For 50 years, the Heritage Foundation has championed freedom, opportunity, and policy solutions that return power from the government back to the American people. These prize winners are actively achieving this goal.
The Heritage Foundation recognized the winners of the 2023 Innovation Prize at a two-day Leadership Summit last Thursday which celebrated the foundation’s 50th anniversary.
This is the third round of the prize, which provides concrete support (up to $1 million total per year) for organizations that, like Heritage, promote the flourishing of civil society and seek to combat the radical takeover of American society by the left.
For 50 years, the Heritage Foundation has championed freedom, opportunity, and policy solutions that return power from the government back to the American people. These prize winners are actively achieving this goal, through innovative projects involving research, litigation, education or other avenues that advance human flourishing.
Innovation in Action: The Prize Winners
Communio was awarded $100,000 to support the recently launched National Center for Black Family Life, which aims to strengthen, encourage, and renew the black family in America. Communio launched the center in January on the campus of, and in partnership with, Hampton University, a historically black university in Hampton, Virginia.
This award will help Communio and Hampton University reverse negative trends in fatherlessness and increase marriage in the black community.
Read more about Communio’s award here.
The National Association of Scholars received a $100,000 award to support its investigation into the Confucius Classrooms. This 12-month strategy will uncover the Chinese Communist Party’s (CCP) infiltration of and influence in American K-12 education. After successfully combating the CCP’s efforts to undermine American higher education by shutting down Confucius Institutes at universities around the country, NAS will inform the public of the CCP’s latest efforts to undermine American education and national security.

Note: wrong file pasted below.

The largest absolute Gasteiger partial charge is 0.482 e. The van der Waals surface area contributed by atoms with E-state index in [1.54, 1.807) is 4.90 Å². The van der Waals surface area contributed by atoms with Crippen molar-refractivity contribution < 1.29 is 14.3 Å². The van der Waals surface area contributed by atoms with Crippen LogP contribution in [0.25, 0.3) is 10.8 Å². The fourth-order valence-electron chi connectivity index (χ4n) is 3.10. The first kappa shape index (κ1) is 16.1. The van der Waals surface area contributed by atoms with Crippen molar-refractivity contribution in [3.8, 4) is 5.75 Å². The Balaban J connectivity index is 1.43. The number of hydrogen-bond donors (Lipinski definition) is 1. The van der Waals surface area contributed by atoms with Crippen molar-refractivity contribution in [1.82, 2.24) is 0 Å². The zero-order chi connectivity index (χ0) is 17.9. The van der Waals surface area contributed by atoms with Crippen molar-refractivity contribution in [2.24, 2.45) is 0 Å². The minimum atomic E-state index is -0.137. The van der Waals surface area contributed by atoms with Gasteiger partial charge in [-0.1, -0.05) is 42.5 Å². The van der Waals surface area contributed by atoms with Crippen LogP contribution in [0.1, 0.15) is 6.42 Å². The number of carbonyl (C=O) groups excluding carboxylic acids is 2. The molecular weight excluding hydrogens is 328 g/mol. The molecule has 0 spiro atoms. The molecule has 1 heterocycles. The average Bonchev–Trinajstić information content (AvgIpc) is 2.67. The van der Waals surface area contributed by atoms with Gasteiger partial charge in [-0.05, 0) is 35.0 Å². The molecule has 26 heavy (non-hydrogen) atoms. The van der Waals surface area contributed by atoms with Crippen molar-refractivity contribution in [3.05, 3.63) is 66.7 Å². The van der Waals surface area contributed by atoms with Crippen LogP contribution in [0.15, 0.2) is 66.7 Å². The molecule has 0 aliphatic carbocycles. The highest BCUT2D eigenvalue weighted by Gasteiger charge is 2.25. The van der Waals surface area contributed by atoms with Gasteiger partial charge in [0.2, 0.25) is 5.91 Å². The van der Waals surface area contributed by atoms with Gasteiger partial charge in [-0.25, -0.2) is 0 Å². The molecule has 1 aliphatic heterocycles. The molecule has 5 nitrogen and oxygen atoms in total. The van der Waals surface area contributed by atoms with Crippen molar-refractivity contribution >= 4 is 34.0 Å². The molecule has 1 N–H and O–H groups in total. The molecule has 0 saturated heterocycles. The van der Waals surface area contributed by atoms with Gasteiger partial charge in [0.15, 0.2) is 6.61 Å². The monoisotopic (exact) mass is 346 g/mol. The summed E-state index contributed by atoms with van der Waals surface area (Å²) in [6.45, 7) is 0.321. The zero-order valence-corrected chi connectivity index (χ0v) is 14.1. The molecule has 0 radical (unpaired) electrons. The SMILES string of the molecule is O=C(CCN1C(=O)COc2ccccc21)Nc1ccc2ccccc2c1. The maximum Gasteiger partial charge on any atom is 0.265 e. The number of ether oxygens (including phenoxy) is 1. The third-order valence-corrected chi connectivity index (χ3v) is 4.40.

Read more about the National Association of Scholars’ award here.
The Oklahoma Council of Public Affairs was awarded $250,000 over two years to support its Preserve and Empower Oklahoma Families Initiative, the organization’s strategy to reposition the nuclear family as the most powerful and active force in Oklahoma. This initiative will promote the success sequence in schools, protect religious liberty, and advocate for policies that place the nuclear family at the center of society and the states’ policy making process.
Read more about the Oklahoma Council of Public Affairs’ award here.
Speech First received a $100,000 award to bolster their critical litigation work of defending students’ constitutional rights to free speech at universities across the country. Through its Strategic Litigation Free Speech Project, Speech First challenges policies that target constitutionally protected speech and other harmful policies that regulate Students’ First Amendment rights.
Read more about Speech First’s award here.
Last but not least, the Victims of Communism Memorial Foundation welcomed an award of $150,000 from the Heritage Foundation to help educate the public about the devastating effects of communism. This award will further advance the work they have already achieved through their China Studies Program, which exposes the CCP’s human rights atrocities and counters their global efforts to undermine freedom and the rule of law.
Read more about the Victims of Communism Memorial Foundation’s award here.
In 2022, winners of the Prize included the Alliance Defending Freedom, Alliance for Opportunity, Americans United for Life, Charlotte Lozier Institute, Defense of Freedom Institute, Forge Leadership Network, Independent Women’s Forum, State Financial Officers Foundation, and Thomas Jefferson Institute for Public Policy.
For more information about the prize, click here.